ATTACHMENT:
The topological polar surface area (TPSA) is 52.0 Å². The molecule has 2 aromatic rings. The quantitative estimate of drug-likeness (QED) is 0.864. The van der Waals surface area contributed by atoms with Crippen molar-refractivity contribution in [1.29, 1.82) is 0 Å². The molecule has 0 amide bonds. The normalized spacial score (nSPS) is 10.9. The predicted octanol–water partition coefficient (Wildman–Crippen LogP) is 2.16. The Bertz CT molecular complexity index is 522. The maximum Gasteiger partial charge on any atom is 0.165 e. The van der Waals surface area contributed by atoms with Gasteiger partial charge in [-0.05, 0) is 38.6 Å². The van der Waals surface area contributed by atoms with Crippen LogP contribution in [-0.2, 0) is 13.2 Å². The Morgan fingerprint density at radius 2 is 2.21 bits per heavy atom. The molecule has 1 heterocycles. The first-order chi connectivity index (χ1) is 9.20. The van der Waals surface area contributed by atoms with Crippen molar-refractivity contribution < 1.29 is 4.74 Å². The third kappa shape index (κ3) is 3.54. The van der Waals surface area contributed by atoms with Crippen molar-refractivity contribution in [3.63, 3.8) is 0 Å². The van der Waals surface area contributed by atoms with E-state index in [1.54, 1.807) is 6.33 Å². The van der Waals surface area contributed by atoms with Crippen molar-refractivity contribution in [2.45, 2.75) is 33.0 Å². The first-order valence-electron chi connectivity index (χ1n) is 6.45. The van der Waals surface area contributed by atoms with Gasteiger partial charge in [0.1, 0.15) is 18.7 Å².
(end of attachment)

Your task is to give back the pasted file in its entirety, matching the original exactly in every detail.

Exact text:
The topological polar surface area (TPSA) is 52.0 Å². The molecule has 2 aromatic rings. The quantitative estimate of drug-likeness (QED) is 0.864. The van der Waals surface area contributed by atoms with Crippen molar-refractivity contribution in [1.29, 1.82) is 0 Å². The molecule has 0 amide bonds. The normalized spacial score (nSPS) is 10.9. The predicted octanol–water partition coefficient (Wildman–Crippen LogP) is 2.16. The Bertz CT molecular complexity index is 522. The maximum Gasteiger partial charge on any atom is 0.165 e. The van der Waals surface area contributed by atoms with Gasteiger partial charge in [-0.05, 0) is 38.6 Å². The van der Waals surface area contributed by atoms with Crippen LogP contribution in [-0.2, 0) is 13.2 Å². The Morgan fingerprint density at radius 2 is 2.21 bits per heavy atom. The molecule has 1 heterocycles. The first-order chi connectivity index (χ1) is 9.20. The van der Waals surface area contributed by atoms with Crippen molar-refractivity contribution < 1.29 is 4.74 Å². The third kappa shape index (κ3) is 3.54. The van der Waals surface area contributed by atoms with Crippen molar-refractivity contribution in [3.63, 3.8) is 0 Å². The van der Waals surface area contributed by atoms with E-state index in [1.54, 1.807) is 6.33 Å². The van der Waals surface area contributed by atoms with Crippen molar-refractivity contribution in [2.45, 2.75) is 33.0 Å². The first-order valence-electron chi connectivity index (χ1n) is 6.45. The van der Waals surface area contributed by atoms with Gasteiger partial charge in [0.1, 0.15) is 18.7 Å².